YOU ARE HERE: LAT HomeCollections


The end of the line for an independent Keaton

'The General' shows him at his best. After the film, though, he entered an unhappy union with MGM.

November 09, 2008|Sam Adams | Adams is a freelance writer.

Montages of Buster Keaton's career inevitably climax with two images. The first, from "Steamboat Bill Jr.," is of Keaton standing unawares as the entire front wall of a house crashes down around him. He escapes mortal injury only by the grace of an attic window.

The second, from "The General," is of a massive iron locomotive attempting to cross a flaming wooden bridge over a swollen river, then plunging into the water after the structure collapses amid a shower of blazing timbers.

Keaton isn't even present in the second shot, and his role in the first is apparently passive -- only after the wall hits the ground do you appreciate the nerve it must have taken to plant his feet and wait for it to fall. But both scenes demonstrate the lengths to which Keaton was willing to go to pay off a gag and his mastery of the mechanics of silent comedy.

"The General," newly re-released by Kino International in a restored and expanded two-disc DVD edition, represents Keaton at his absolute best. Inspired by an incident drawn from the early years of the American Civil War, the movie is, in essence, one long chase scene, with Keaton's Rebel engineer first pursuing and then pursued by a group of Northern spies attempting to stage a sneak attack on Confederate forces. (Keaton thought 1927 audiences would resent a movie that made the South the villain.)

There's more at stake than war, though. The sweetheart (Marion Mack) to Keaton's character mistakenly believes he was too cowardly to enlist in the Army. In fact, he was refused entry on the grounds that he could be more useful in his civilian post, and that sets up a situation in which he must prove his masculine worth, not only to his lady love but also to himself.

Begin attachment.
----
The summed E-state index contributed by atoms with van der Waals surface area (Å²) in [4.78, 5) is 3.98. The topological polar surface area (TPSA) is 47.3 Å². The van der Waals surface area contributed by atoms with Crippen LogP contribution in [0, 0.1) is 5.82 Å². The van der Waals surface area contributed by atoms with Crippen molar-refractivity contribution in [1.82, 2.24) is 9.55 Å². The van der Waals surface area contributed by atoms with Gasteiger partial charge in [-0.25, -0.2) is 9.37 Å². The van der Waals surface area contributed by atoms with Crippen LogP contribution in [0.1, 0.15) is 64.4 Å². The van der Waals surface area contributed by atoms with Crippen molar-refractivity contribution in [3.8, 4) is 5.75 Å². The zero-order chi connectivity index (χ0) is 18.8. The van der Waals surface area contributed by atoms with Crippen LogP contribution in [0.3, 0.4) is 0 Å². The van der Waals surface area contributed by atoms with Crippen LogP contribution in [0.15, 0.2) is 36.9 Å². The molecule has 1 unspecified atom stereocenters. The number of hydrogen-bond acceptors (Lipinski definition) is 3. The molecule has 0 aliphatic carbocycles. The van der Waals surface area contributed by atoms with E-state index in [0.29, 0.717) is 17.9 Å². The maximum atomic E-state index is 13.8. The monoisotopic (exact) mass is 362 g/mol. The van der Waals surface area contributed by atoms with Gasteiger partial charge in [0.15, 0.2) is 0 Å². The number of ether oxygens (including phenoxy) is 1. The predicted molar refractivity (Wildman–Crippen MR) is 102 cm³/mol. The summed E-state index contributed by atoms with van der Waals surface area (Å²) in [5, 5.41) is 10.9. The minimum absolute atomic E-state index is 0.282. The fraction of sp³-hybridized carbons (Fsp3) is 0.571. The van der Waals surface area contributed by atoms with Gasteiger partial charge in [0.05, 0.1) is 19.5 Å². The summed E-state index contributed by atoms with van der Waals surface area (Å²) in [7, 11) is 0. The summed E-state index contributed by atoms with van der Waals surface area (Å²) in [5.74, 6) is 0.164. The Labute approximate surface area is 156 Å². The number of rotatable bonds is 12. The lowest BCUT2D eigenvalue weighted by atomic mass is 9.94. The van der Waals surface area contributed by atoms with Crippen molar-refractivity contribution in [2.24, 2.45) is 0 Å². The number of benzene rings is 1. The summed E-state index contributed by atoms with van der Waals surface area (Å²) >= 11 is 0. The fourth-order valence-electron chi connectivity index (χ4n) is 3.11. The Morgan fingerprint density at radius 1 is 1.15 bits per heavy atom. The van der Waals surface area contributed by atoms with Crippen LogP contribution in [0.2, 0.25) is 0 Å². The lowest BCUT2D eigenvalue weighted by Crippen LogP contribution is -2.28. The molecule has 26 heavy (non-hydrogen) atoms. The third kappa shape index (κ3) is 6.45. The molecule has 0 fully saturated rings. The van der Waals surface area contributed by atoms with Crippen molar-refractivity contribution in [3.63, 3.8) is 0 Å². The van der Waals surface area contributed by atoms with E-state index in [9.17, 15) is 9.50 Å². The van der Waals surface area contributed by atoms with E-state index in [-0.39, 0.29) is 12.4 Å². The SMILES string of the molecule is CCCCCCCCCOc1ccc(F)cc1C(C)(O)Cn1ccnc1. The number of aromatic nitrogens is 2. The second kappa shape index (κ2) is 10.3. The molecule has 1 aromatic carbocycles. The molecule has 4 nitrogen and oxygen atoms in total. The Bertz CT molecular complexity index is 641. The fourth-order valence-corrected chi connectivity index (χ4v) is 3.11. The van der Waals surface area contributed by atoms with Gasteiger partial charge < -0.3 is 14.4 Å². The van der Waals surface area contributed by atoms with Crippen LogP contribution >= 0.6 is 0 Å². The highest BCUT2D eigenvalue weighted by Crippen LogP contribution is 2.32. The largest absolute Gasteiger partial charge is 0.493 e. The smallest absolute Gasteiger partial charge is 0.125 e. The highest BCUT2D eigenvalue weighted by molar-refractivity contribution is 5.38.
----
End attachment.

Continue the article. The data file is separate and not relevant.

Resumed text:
The gags in "The General" unfold with immaculate precision, at once outlandish and utterly logical. When the Northern spies steal his beloved engine, Keaton takes over another one and follows fast. He hitches his train to a mobile cannon, and, after much struggle, manages to light the fuse only to accidentally uncouple the cannon as he heads back to the controls.

A bump in the track knocks the muzzle of the cannon downward until it is pointing right at him, the fuse continuing to burn. But a last-minute bend in the track saves the day: Keaton's train swerves left and the cannonball zooms straight ahead, narrowly missing its quarry.

Keaton and his co-director, Clyde Bruckman, one of his most valuable gag writers, stage the payoff in a single, unmoving shot, the visual equivalent of Keaton's exquisite deadpan.

Even some of Keaton's admirers have said that the gags in his later films are too astonishing to be funny. It is difficult to laugh when your breath has been taken away, and the sense of tactile reality only adds to the amazement.

Keaton shot much of "The General" outdoors in Oregon, where the narrow-gauge tracks that could accommodate antique locomotives were still in use. The film's hard-edged look was inspired by the battlefield photographs of Mathew Brady, which captured the carnage of the Civil War in shocking detail. The tracks stretch into the distance, and you can count every railroad tie.

Only a year after "The General's" release, the always-independent Keaton made the mistake of signing a contract with MGM, whose regimented ways clashed with his scrupulous perfectionism. Five years later, the studio fired him, and Keaton drifted into obscurity.

If "The General" represents Keaton at his peak, it is in part because he never had the chance to go higher.


Los Angeles Times Articles